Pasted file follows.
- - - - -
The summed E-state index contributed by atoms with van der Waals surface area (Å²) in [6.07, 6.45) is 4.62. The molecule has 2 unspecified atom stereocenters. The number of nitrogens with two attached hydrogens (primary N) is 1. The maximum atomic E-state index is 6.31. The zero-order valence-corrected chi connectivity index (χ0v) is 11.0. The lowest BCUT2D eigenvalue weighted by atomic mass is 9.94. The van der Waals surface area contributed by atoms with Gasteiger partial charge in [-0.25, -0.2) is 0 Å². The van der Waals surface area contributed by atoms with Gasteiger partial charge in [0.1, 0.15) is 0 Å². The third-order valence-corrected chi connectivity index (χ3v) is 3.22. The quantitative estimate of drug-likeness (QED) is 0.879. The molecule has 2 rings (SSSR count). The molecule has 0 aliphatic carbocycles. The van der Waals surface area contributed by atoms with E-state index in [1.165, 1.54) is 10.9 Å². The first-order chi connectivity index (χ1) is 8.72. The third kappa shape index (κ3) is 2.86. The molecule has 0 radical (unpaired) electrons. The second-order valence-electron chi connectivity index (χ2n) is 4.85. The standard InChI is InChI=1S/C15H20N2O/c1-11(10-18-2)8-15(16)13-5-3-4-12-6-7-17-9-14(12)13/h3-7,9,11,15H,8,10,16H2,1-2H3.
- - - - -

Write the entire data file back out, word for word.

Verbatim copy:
The summed E-state index contributed by atoms with van der Waals surface area (Å²) in [6.07, 6.45) is 4.62. The molecule has 2 unspecified atom stereocenters. The number of nitrogens with two attached hydrogens (primary N) is 1. The maximum atomic E-state index is 6.31. The zero-order valence-corrected chi connectivity index (χ0v) is 11.0. The lowest BCUT2D eigenvalue weighted by atomic mass is 9.94. The van der Waals surface area contributed by atoms with Gasteiger partial charge in [-0.25, -0.2) is 0 Å². The van der Waals surface area contributed by atoms with Gasteiger partial charge in [0.1, 0.15) is 0 Å². The third-order valence-corrected chi connectivity index (χ3v) is 3.22. The quantitative estimate of drug-likeness (QED) is 0.879. The molecule has 2 rings (SSSR count). The molecule has 0 aliphatic carbocycles. The van der Waals surface area contributed by atoms with E-state index in [1.165, 1.54) is 10.9 Å². The first-order chi connectivity index (χ1) is 8.72. The third kappa shape index (κ3) is 2.86. The molecule has 0 radical (unpaired) electrons. The second-order valence-electron chi connectivity index (χ2n) is 4.85. The standard InChI is InChI=1S/C15H20N2O/c1-11(10-18-2)8-15(16)13-5-3-4-12-6-7-17-9-14(12)13/h3-7,9,11,15H,8,10,16H2,1-2H3.